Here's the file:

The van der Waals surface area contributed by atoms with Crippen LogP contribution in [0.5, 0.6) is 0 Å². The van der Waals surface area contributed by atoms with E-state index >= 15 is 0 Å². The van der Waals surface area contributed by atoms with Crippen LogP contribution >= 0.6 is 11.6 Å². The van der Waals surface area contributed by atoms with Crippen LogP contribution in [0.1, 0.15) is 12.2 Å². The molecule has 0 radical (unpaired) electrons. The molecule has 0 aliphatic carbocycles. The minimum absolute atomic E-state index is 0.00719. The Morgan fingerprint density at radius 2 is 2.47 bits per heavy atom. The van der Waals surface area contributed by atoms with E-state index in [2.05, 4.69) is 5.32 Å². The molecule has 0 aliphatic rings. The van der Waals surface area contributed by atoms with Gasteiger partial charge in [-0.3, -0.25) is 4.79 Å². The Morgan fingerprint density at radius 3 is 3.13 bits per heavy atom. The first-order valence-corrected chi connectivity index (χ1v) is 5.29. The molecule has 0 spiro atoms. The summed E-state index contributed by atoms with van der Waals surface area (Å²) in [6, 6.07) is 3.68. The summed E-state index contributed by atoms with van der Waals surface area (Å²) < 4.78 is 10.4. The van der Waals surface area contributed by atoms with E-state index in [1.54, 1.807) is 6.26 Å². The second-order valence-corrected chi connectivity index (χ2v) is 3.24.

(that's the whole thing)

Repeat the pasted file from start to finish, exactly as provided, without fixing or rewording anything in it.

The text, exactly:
The van der Waals surface area contributed by atoms with Crippen LogP contribution in [0.5, 0.6) is 0 Å². The van der Waals surface area contributed by atoms with E-state index >= 15 is 0 Å². The van der Waals surface area contributed by atoms with Crippen LogP contribution >= 0.6 is 11.6 Å². The van der Waals surface area contributed by atoms with Crippen LogP contribution in [0.1, 0.15) is 12.2 Å². The molecule has 0 radical (unpaired) electrons. The molecule has 0 aliphatic carbocycles. The minimum absolute atomic E-state index is 0.00719. The Morgan fingerprint density at radius 2 is 2.47 bits per heavy atom. The van der Waals surface area contributed by atoms with E-state index in [2.05, 4.69) is 5.32 Å². The molecule has 0 aliphatic rings. The van der Waals surface area contributed by atoms with Gasteiger partial charge in [-0.3, -0.25) is 4.79 Å². The Morgan fingerprint density at radius 3 is 3.13 bits per heavy atom. The first-order valence-corrected chi connectivity index (χ1v) is 5.29. The molecule has 0 spiro atoms. The summed E-state index contributed by atoms with van der Waals surface area (Å²) in [6, 6.07) is 3.68. The summed E-state index contributed by atoms with van der Waals surface area (Å²) < 4.78 is 10.4. The van der Waals surface area contributed by atoms with E-state index in [1.54, 1.807) is 6.26 Å². The second-order valence-corrected chi connectivity index (χ2v) is 3.24.